Massive Magic Tree House

dino before dark cover


By Mary Pope Osborne, Illustrations by Sal Murdocca


Published by: Random House Books for Young Readers (July 28, 1992)

Available in: paperback, library binding, audiobook CD, audible, Kindle, NOOK

At the time of this review, there were 51 books in the Magic Tree House series, as well as a line of research books for kids.


This tree house is a mansion.

The Magic Tree House series is like Goliath to all the David chapter books now available: there are so many in this series, and it is so popular with the younger chapter book set, I imagine it’d be hard to find people not aware of Magic Tree House.

So what made this one take off? Most chapter books tend to be the stepchild of the publishing industry: off to the side and forgotten save by teachers and some parents and kids. So what enchanted dust is swirling here?

Here’s what I see as the magic in this series:

  • Short, snappy sentences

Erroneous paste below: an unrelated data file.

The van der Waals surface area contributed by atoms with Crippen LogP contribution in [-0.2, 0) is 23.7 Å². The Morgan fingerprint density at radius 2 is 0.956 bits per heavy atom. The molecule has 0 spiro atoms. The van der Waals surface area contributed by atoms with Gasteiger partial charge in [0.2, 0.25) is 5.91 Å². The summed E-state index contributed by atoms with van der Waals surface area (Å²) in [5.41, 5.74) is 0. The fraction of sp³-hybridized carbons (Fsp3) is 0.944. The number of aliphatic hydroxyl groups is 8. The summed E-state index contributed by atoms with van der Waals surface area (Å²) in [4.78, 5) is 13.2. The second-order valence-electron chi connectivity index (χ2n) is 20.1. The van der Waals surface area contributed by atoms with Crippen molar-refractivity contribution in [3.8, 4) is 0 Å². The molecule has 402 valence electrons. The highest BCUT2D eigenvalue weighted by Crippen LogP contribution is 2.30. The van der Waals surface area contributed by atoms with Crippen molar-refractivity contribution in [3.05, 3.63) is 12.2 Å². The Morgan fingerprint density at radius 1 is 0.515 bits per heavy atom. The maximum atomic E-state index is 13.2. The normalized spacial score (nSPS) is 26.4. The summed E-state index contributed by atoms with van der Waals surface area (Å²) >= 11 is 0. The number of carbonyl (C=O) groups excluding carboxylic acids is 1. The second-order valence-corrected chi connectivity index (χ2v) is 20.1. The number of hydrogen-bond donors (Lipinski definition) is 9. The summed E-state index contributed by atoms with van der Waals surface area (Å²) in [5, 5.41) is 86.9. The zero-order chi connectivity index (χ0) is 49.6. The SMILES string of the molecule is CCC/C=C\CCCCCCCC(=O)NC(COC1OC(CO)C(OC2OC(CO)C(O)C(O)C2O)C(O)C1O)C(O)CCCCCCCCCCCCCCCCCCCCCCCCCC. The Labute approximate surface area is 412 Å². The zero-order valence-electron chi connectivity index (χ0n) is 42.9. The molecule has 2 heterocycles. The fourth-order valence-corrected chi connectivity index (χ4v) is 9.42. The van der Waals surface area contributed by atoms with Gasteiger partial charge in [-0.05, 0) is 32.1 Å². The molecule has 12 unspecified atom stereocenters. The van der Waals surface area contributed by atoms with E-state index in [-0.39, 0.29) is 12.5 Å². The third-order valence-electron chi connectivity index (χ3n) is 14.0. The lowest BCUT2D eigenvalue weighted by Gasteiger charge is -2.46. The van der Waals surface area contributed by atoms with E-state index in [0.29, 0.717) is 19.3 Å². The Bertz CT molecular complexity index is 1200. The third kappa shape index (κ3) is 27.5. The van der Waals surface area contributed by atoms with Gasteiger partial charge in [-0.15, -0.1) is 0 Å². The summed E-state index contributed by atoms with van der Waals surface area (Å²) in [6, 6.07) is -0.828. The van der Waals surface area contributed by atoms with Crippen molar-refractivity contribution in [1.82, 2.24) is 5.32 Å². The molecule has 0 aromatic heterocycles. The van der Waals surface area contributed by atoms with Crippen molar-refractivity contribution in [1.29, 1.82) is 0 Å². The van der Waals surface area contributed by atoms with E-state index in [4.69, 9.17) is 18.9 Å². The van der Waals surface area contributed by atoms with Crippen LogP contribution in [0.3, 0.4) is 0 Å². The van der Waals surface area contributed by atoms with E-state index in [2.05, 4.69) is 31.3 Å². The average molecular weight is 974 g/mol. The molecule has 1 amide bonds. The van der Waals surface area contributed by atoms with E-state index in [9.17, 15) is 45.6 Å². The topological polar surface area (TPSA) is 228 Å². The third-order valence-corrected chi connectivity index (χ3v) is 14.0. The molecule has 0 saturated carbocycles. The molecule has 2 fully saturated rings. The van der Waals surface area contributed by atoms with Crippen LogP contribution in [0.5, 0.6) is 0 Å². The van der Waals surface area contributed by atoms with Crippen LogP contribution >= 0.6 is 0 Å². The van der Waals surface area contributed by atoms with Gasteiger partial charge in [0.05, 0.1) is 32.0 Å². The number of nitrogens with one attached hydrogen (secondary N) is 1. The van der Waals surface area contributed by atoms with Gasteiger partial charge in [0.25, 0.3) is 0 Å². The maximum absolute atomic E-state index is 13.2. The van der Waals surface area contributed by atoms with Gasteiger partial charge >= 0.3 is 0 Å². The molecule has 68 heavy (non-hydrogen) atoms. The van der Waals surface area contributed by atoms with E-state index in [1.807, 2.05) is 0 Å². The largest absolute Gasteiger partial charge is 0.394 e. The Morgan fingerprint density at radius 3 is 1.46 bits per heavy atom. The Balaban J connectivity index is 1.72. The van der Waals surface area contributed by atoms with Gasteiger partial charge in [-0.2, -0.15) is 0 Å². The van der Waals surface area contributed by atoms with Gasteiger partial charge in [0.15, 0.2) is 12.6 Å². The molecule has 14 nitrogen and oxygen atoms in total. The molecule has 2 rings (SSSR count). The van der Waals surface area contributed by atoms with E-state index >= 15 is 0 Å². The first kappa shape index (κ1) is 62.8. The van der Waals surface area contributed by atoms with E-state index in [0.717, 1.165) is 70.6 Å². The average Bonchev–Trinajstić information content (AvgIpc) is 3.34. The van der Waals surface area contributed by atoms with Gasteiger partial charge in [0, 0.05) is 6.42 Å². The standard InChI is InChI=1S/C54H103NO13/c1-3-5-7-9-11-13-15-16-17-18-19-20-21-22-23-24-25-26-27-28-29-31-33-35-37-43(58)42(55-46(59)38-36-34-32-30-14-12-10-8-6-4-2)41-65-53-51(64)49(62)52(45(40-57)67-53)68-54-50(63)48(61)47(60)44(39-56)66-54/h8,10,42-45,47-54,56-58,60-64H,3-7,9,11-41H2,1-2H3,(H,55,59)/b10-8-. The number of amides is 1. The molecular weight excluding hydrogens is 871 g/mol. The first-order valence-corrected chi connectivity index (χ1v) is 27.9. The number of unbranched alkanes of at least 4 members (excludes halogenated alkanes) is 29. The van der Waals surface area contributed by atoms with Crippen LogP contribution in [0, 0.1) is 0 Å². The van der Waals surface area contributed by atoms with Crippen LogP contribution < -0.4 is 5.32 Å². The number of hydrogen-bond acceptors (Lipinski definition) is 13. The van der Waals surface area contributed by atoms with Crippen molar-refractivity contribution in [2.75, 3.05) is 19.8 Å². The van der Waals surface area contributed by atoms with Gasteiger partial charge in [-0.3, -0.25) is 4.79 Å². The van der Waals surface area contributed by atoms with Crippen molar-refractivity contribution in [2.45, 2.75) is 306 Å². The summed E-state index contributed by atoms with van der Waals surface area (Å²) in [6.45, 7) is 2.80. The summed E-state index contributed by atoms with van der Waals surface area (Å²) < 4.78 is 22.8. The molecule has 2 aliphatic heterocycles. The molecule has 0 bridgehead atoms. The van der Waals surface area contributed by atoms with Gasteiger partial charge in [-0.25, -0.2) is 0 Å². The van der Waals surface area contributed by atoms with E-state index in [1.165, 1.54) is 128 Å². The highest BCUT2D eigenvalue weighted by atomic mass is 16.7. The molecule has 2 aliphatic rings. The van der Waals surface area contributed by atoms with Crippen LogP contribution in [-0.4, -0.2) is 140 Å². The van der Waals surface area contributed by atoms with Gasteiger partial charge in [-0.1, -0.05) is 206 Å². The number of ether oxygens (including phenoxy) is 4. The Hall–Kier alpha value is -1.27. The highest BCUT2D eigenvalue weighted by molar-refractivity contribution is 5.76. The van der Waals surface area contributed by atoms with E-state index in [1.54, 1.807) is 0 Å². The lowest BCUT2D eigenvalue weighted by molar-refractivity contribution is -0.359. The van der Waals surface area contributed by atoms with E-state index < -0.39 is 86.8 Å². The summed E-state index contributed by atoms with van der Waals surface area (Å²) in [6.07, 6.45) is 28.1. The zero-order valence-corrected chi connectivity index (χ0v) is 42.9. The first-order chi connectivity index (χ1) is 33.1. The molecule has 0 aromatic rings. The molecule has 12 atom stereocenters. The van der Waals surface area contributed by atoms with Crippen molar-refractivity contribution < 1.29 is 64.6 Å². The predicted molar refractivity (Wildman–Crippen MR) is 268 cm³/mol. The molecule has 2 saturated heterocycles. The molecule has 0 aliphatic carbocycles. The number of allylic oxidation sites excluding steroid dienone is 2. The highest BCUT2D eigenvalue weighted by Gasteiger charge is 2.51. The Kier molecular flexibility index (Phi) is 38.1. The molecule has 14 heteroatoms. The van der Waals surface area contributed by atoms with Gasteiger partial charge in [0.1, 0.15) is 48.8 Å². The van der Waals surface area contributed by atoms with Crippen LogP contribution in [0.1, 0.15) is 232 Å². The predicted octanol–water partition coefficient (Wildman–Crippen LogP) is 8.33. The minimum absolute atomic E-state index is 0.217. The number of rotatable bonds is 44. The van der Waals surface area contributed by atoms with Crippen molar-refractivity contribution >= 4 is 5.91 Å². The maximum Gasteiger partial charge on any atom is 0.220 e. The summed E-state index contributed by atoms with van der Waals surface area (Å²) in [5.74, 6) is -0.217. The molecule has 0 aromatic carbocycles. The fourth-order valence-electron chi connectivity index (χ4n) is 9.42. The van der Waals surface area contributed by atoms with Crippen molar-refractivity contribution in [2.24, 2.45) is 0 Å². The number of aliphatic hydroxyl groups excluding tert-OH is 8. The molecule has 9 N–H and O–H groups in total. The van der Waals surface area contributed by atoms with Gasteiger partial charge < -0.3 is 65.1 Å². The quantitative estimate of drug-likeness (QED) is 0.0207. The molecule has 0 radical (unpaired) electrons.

• Appeals to both boys and girls
  • Offers adventure. And delivers in every story
  • Fully fleshed-out illustrations that occupy lots of space

A kid who thumbs through his first Magic Tree House is not going to be intimidated or overwhelmed. And once in the book, the action will carry him through to the end in fast-paced clip. What more does a newly independent or reluctant reader need?

Teachers and parents also love that there’s a lot of educational facts covered on each subject.

That said, don’t fret if your child or student doesn’t get drawn in—this tree isn’t for everyone. I know a number of kids, including my own, who never saw the magic. And yet one can’t help but be impressed with the sheer success of this series, and wonder how many children Jack and Annie ushered into the world of literacy. Now that’s magic.

What do you say teachers, parents and writers? Use the comment below and let’s chat….

3 thoughts on “Massive Magic Tree House

  1. I totally agree with this post and think that the concept of a book series is a wonderful thing for a new / reluctant / cautious reader. Readers develop an attachment after a book or two, increase their comprehension because of this attachment and increased background knowledge, and there is always a next book to read (making the book choice process way easier).

  2. Pingback: Greetings from Somewhere | Chapter Book Chat

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